I watched a TED talk today by Barry Schwartz. I was so taken with Mr. Schwartz and the subject of "doing the right thing" that I'm embedding the video at the bottom of this post. If you have 20 minutes to watch, please do.
What got my mind racing at the outset of Professor Schwartz' talk was the description of measuring a round column in relation to "rules." If you think about it, it is impossible to measure a round column using a ruler. So to solve the problem, the Greeks fashioned a ruler that bends. (Yeah...you can already see where Schwartz is going with this one...)
A tape measure. A flexible rule. A rule that bends. Aristotle saw that to measure a round column, they needed to design a ruler that could bend and later he equated that with dealing with people. Often times we need to bend the rules. In dealing with others, many times to be successful we need to improvise. But a wise person bends the rules and improvises for the right aims. Schwartz goes on to say, "If you are a person who bends the rules and improvises to serve yourself, what you get is ruthless manipulation of other people. So it matters that you do this in the service of others and not in the service of yourself."
Most of us think institutions, and for that matter most people, don't really have our best interests at heart. We mistrust organizations and other people more today than ever before. My physician needs to see a patient every 11 minutes. How can he get to know me in that amount of time? My bank needs to cut their risk, so along with thousands of other consumers, they decrease my credit line without calling me to sit down and talk about it and inquire about my needs. Teachers, teaching for the test, can't or won't spend time with my kid to find out what he already knows and what skills he really needs to learn next month.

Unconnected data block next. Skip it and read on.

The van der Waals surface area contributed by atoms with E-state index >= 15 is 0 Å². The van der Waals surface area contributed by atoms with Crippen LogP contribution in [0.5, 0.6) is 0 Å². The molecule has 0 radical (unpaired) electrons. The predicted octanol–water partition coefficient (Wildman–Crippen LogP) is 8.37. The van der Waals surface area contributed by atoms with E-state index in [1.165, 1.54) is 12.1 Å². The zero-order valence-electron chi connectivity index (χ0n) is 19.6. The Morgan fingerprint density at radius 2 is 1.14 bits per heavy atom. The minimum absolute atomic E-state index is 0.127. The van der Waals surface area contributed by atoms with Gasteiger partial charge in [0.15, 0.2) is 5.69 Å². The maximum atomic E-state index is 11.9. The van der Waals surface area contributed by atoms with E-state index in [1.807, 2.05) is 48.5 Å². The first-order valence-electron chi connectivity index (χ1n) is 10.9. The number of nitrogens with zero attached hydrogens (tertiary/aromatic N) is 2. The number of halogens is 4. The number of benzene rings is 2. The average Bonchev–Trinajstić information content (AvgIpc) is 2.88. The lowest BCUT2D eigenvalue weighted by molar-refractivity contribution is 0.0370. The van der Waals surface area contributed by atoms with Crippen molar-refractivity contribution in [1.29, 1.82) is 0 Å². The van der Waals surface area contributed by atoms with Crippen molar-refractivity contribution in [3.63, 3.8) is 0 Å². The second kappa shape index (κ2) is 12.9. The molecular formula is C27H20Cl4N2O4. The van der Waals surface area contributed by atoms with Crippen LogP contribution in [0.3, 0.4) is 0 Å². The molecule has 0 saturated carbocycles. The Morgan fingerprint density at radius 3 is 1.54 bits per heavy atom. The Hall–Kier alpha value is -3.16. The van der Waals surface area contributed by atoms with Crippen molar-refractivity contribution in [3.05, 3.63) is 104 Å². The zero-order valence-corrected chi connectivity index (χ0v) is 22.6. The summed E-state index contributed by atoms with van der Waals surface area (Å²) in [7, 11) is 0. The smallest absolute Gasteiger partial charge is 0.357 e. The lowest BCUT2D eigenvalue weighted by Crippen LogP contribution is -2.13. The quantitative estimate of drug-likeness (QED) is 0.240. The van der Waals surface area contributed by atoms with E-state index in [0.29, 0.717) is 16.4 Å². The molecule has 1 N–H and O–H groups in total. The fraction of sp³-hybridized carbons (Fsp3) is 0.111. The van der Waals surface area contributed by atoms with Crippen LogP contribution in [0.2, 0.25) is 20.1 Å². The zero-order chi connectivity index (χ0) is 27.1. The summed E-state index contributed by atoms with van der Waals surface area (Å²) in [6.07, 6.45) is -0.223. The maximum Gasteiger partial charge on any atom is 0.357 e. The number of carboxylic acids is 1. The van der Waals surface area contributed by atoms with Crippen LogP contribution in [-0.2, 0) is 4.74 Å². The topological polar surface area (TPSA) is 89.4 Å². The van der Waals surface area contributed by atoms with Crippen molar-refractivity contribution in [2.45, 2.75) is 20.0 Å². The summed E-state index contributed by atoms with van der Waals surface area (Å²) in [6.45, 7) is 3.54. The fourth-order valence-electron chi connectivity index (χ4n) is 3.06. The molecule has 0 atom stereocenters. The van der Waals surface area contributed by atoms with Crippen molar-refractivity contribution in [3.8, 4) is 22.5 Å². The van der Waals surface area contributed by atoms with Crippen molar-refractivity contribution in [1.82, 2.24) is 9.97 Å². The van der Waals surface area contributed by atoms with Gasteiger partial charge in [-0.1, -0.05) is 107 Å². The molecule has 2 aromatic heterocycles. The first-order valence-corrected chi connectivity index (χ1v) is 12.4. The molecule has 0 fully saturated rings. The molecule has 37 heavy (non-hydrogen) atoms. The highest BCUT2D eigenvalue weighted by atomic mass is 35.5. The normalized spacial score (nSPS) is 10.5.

Professor Schwartz reminds us that to deal with the economic crisis, we set up rules for bankers. And to make certain no child is left behind, we set up rules for teachers to follow on how to educate all children. We tend to react to a crisis or even criticism by setting up rules, or devising even more rules so that these things never happen again. But that only adds fuel to the mistrust we have in organizations, because they are so busy enforcing the rules and inventing rules on how to enforce rules, there is little time to get to know the customer. And we all know that like water, people will find the cracks in the rules. The point of the TED talk is that rules and incentives don't work. Practical wisdom works.
In the Volunteer Abroad space, I have seen websites pop up that actually encourage people to write negative reviews of their volunteer project abroad. Whether they went on that project or not! It seems to be encouraged on those sites that the more negative you can be the better things will get. I don't see any suggestions on using practical wisdom in making things better. I do see many opportunities to make the problem worse. And that only contributes to mistrust. They are simply a depository of negativity.
Schwartz concludes the talk with, "Rules and incentives don't tell you how to be a good friend, how to be a good parent, how to be a good spouse, or how to be a good doctor, a good lawyer or a good teacher. Rules and incentives are no substitutes for wisdom. In giving us the will and skill to do right thing, to do right by others, practical wisdom also gives us the will and the skill to do right by ourselves."
I think the bottom line is this: If the organization does right by you, it does right by itself. If the organization does not do right by you, use wisdom in your next steps so that you do right for others, thereby doing right by yourself. It's why we volunteer, isn't it? We do right by others and therefore we do right by ourselves.
Enjoy the video. How do you use practical wisdom in dealing with others?